My Thoughts on Biafra

There is no problem with declaring yourself a sovereign nation. As a matter of fact, anyone can. You may not be recognised internationally (ask Palestine and Northern Cyprus), but you can go ahead. You only need:

  • A name
  • A government
  • Permanent population
  • Ability to enter into relations with other states
  • Territory

Now, the last item is a bit of an issue. Because most land is already taken up by other sovereign states — except for parts of Antartica. That leaves you with 2 options: buy a sovereign state, or invade one. If you don’t have the money to buy country, well, tough. And if you’re going to invade one, you better have the military might to do so effectively.

Biafra’s problem

The issue with IPOB is that they have declared Biafra an independent nation in someone else’s (i.e. Nigeria’s) territory. At best, you can describe this as an invasion, at worst, a rebellion. Then, when you threaten the smooth running of said country — by threatening its scheduled elections, then, you’re just asking for it. You can very well expect a response. Or don’t you think so? Why then are we surprised that Nigeria is flexing its military muscle?

On top of that, some of the constituent states in said Biafra have declared themselves out of Biafra already — Akwa Ibom for one. Even some citizens of Ndi Igbo have said they want nothing of it. The Igbo politicians want none of it. The Igbo elders want none of it. That is to say that they proposed Biafra is already in disunity, even before it’s created.

If the problem is marginalization, we hear you loud and clear. Yes, the federal government has too much power and control over resources. Yes, more should be done for the states and regions. But is declaring yourself a sovereign nation the solution? Is threatening violence to achieve this purpose the way forward? C’mon!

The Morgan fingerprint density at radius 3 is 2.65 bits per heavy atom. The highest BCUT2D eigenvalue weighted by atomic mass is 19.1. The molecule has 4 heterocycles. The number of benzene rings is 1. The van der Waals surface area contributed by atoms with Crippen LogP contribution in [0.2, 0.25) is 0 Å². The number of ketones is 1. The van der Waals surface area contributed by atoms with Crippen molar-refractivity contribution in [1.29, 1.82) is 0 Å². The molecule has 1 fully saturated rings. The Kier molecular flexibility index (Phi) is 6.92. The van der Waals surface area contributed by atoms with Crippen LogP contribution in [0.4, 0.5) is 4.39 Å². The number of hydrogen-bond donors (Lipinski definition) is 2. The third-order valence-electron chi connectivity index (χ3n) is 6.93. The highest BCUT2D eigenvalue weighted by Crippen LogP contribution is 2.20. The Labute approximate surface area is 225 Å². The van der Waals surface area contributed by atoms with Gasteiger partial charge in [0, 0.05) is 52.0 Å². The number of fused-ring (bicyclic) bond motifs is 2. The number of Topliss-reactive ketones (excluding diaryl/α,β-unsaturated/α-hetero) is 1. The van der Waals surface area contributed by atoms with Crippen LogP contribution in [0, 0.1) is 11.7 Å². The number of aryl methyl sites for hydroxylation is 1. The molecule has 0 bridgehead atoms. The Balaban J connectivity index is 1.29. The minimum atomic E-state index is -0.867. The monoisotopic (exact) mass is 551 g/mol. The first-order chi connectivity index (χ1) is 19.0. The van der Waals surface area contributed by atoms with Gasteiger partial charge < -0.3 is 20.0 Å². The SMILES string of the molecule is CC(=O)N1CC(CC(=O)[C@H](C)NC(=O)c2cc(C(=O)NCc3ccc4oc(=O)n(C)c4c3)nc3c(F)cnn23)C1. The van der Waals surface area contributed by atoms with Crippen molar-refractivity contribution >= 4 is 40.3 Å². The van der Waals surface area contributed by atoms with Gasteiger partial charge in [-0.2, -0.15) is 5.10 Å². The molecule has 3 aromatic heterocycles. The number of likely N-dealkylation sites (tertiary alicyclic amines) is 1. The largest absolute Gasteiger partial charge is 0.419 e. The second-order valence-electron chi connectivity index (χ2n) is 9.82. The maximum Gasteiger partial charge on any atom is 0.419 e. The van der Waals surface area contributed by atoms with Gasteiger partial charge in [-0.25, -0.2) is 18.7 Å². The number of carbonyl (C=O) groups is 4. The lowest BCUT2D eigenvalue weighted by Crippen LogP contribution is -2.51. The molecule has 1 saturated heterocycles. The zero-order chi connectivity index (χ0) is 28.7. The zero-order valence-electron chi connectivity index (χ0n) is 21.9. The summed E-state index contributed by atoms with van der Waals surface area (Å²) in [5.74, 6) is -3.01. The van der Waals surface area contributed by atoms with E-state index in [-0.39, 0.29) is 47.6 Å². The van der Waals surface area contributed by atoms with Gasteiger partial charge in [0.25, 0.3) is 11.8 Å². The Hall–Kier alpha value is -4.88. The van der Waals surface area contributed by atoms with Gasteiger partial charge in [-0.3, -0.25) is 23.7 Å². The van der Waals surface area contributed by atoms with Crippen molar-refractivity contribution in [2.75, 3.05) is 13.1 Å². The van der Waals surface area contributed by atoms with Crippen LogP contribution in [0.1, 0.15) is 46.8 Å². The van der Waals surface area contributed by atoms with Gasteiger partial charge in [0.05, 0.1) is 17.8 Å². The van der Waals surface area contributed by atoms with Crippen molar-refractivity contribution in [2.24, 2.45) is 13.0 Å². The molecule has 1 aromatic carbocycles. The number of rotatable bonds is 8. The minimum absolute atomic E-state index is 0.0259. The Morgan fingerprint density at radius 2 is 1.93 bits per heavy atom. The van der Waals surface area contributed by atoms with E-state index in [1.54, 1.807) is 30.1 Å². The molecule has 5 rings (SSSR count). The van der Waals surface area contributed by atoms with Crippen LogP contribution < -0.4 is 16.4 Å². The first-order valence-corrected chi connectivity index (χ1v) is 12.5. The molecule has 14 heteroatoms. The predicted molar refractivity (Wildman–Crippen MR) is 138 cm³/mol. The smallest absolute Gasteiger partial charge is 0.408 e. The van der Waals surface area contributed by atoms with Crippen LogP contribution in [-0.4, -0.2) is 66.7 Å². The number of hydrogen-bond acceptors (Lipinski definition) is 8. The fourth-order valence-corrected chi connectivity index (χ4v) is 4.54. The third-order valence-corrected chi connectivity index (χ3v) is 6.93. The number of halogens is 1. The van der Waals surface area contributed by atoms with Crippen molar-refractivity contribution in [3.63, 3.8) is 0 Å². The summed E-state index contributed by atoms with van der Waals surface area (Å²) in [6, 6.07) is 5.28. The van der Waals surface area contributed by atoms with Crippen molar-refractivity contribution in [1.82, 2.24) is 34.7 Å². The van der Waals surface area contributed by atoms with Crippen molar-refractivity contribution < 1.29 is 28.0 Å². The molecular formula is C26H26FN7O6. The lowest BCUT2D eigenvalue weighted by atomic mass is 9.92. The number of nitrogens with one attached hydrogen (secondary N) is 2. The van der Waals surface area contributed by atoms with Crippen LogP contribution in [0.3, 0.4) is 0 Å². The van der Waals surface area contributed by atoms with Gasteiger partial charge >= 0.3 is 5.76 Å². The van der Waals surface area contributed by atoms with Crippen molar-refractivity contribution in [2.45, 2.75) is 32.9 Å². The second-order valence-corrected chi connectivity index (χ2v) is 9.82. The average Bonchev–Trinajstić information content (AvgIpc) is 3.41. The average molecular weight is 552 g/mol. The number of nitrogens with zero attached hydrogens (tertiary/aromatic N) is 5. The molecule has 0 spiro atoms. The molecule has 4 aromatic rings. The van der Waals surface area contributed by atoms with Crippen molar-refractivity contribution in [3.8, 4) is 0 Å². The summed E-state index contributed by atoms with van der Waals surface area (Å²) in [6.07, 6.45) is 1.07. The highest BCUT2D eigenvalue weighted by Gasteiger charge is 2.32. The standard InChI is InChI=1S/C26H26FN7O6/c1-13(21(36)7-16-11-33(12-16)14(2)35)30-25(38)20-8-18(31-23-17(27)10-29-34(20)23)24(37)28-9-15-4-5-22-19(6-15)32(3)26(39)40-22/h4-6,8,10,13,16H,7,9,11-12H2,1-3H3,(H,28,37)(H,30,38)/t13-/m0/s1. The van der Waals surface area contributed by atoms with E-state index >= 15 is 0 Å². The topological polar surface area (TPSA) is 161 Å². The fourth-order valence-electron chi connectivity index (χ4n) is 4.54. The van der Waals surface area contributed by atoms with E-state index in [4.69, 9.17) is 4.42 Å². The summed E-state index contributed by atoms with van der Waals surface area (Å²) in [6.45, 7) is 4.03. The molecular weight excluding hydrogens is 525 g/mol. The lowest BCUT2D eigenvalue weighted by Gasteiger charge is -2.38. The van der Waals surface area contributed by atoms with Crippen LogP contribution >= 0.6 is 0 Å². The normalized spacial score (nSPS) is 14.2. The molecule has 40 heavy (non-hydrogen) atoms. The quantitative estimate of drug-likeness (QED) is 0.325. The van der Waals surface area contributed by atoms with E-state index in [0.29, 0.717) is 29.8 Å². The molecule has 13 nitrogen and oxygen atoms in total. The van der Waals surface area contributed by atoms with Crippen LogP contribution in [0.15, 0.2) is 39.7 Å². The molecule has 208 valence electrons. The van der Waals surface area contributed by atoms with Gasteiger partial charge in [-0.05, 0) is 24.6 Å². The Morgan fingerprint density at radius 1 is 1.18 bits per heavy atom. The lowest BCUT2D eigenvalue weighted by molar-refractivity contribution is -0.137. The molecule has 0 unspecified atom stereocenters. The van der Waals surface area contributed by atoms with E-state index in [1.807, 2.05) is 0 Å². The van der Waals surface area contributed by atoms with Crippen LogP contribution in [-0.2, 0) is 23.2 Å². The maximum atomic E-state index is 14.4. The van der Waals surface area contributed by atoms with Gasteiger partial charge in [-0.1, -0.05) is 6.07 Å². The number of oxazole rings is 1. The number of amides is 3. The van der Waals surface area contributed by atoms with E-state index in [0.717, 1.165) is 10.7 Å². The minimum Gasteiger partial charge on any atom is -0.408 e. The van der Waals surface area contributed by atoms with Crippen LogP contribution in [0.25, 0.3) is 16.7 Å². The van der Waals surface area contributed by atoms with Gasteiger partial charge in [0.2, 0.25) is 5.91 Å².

There is a solution

We are in a democracy. There are senators and federal representatives, from these putative“Biafran states”. Why not approach them, make your case to them so that your case can be argued where other constitutional issues are argued — in the national assembly. You can’t take the laws into your own hands, and yet ask for a civil resolution. No be so. Nobody go gree. Go through the proper channels. And if your voice is still not heard, there is an international community out there. Take it there.

Referendum is not it

Elections are expensive. So, you cannot expect Nigeria to go to election simply because you asked. On top of that, countries normally go to referendum to change something, not keep what they have in place. Thus, if you want something changed, the onus is on you to provide proof for that change by yourself. And no, it is not by forcing people to sit at home. There are avenues, means by which you can file a legitimate complaint — consider change.org.

All said, I am in support of a peaceful resolution. Violence will get us nowhere. Go ask your parents what it was like during the Nigerian Civil war. Go ask Liberia, Rwanda, Congo, Ivory Coast, Sudan, South Sudan (where they’re still fighting, by the way)… whether the Civil War left them better or worse.

I am also in support of ONE Nigeria. We are a young country, and an even younger democracy. Yes, money spoilt us in the early days. But we can only grow and learn from our mistakes. I reckon we’ll be alright in the long run, envied even. We have all it takes, we just need to apply some common sense. My prayer is “Let common sense fall on us all”. Amen!